David Bourget (Western Ontario)
David Chalmers (ANU, NYU)
Rafael De Clercq
Jack Alan Reynolds
Learn more about PhilPapers
Journal of Indian Philosophy 36 (5-6):551-562 (2008)
When J. L. Austin introduced two “shining new tools to crack the crib of reality”—the theory of performative utterances and the doctrine of infelicities—he could not have imagined that he was also about to inaugurate a shining new industry in the philosophy of the social sciences. But with its evident concern for the features to which “all acts are heir which have the general character of ritual or ceremonial,” Austin’s theory soon became indispensable in the analysis of ritual, linguistic and every kind of social action. While Indianists such as Frits Staal, Bimal Matilal and David Seyfort Ruegg have made good use of the work of Austin and his “ordinary language” school, it is Quentin Skinner who has attempted to turn Austin’s insights into a general “theory and method” for the study of intellectual cultures. The question I want to address in this paper has to do with the applicability of Skinnerian techniques to the study of literary and intellectual Sanskrit culture in premodern India. If not all of Skinner’s methods transfer to the new context, identification of the points at which they breakdown helps to clarify the distinctive contours of Indian intellectual history, and suggests appropriate methodological innovation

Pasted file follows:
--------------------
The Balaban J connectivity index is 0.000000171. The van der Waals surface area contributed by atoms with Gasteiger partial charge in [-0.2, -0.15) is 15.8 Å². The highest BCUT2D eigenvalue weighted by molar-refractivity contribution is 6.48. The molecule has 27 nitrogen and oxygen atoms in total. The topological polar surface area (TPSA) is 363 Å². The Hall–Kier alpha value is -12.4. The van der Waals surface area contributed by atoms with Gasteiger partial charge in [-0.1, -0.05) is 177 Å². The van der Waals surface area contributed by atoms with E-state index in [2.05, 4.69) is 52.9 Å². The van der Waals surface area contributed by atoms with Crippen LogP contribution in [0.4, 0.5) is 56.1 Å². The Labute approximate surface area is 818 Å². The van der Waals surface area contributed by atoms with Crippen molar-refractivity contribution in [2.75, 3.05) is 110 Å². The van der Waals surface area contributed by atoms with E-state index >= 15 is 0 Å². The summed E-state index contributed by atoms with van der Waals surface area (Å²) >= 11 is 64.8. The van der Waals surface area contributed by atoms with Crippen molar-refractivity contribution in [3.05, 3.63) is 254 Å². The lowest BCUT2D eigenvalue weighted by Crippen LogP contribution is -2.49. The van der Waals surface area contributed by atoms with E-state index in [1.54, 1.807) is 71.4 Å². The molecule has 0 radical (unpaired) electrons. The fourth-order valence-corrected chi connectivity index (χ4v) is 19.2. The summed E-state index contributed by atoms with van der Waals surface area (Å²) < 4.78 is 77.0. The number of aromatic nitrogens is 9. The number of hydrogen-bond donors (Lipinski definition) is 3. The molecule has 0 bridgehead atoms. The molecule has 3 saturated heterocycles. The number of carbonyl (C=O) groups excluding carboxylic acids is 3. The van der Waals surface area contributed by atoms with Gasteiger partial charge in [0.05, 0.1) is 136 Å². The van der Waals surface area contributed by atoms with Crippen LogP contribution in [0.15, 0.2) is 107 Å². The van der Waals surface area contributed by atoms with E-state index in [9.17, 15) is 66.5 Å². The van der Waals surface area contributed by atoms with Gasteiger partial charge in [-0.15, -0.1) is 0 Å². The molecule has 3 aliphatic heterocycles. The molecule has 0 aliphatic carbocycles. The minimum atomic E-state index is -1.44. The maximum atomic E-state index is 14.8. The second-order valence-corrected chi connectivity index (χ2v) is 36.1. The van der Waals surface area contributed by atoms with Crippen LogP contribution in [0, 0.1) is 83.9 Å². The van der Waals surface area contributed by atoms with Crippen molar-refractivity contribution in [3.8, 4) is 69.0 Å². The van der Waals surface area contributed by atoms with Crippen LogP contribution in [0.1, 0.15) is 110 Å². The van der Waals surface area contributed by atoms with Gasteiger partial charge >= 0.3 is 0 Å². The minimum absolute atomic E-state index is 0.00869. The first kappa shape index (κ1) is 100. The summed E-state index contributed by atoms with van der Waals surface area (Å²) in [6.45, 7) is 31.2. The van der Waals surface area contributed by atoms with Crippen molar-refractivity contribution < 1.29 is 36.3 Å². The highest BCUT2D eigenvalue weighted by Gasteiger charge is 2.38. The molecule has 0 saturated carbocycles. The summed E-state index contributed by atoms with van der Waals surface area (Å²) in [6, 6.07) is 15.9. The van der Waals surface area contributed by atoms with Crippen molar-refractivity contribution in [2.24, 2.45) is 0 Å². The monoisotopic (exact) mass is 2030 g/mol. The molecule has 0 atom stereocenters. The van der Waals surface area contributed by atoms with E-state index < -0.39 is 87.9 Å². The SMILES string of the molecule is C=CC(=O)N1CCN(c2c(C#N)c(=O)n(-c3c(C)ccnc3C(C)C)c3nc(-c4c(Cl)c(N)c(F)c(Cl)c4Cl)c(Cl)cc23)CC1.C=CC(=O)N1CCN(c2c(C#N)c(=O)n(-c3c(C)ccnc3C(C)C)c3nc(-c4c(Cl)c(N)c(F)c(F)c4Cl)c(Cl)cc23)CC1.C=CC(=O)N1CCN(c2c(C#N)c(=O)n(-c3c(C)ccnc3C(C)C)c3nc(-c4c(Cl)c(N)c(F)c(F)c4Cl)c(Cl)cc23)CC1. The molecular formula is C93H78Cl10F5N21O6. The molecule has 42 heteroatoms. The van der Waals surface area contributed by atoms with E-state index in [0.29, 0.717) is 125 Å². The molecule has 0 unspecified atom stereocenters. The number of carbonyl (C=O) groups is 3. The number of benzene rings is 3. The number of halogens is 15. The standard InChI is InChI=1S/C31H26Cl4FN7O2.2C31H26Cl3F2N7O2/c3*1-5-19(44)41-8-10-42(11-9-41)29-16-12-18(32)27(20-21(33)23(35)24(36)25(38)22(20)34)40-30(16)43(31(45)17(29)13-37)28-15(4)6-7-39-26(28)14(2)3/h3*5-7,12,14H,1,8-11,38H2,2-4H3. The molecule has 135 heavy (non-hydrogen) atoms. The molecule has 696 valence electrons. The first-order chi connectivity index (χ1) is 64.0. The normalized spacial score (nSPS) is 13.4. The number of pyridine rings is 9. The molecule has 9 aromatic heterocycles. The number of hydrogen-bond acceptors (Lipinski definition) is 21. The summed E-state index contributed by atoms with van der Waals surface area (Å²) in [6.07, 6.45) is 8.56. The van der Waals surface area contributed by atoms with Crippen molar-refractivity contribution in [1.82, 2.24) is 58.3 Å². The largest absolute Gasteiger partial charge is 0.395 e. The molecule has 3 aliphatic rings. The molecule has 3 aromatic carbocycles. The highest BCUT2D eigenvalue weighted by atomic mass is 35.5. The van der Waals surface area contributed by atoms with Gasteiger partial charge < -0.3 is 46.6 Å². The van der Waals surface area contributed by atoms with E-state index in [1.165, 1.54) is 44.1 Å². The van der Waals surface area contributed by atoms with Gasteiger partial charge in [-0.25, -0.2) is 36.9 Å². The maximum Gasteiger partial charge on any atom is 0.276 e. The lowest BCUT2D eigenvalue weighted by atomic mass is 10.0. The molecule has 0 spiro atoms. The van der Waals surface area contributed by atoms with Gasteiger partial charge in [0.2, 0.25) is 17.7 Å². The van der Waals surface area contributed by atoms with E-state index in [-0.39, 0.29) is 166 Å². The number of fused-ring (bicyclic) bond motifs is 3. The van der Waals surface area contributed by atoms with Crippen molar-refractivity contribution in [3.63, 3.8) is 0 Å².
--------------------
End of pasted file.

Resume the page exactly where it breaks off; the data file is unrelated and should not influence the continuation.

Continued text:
|Keywords||Quentin Skinner Contextualism Śāstra Intertextual Speech-act Definition B. K. Matilal Prolepsis|
|Categories||categorize this paper)|
Setup an account with your affiliations in order to access resources via your University's proxy server
Configure custom proxy (use this if your affiliation does not provide a proxy)
|Through your library|
References found in this work BETA
No references found.
Citations of this work BETA
No citations found.
Similar books and articles
J. L. Schellenberg (2005). The Hiddenness Argument Revisited (II). Religious Studies 41 (3):287 - 303.
Dale Hample, Bing Han & David Payne (2010). The Aggressiveness of Playful Arguments. Argumentation 24 (4):405-421.
Peter J. Taylor (1994). Shifting Frames: From Divided to Distributed Psychologies of Scientific Agents. PSA: Proceedings of the Biennial Meeting of the Philosophy of Science Association 1994:304 - 310.
H. E. Baber (1987). How Bad Is Rape? Hypatia 2 (2):125 - 138.
P. X. Monaghan (2010). A Novel Interpretation of Plato's Theory of Forms. Metaphysica 11 (1):63-78.
Quentin Skinner (1996). Reason and Rhetoric in the Philosophy of Hobbes. Cambridge University Press.
Added to index2009-01-28
Total downloads57 ( #30,968 of 1,140,267 )
Recent downloads (6 months)1 ( #142,694 of 1,140,267 )
How can I increase my downloads?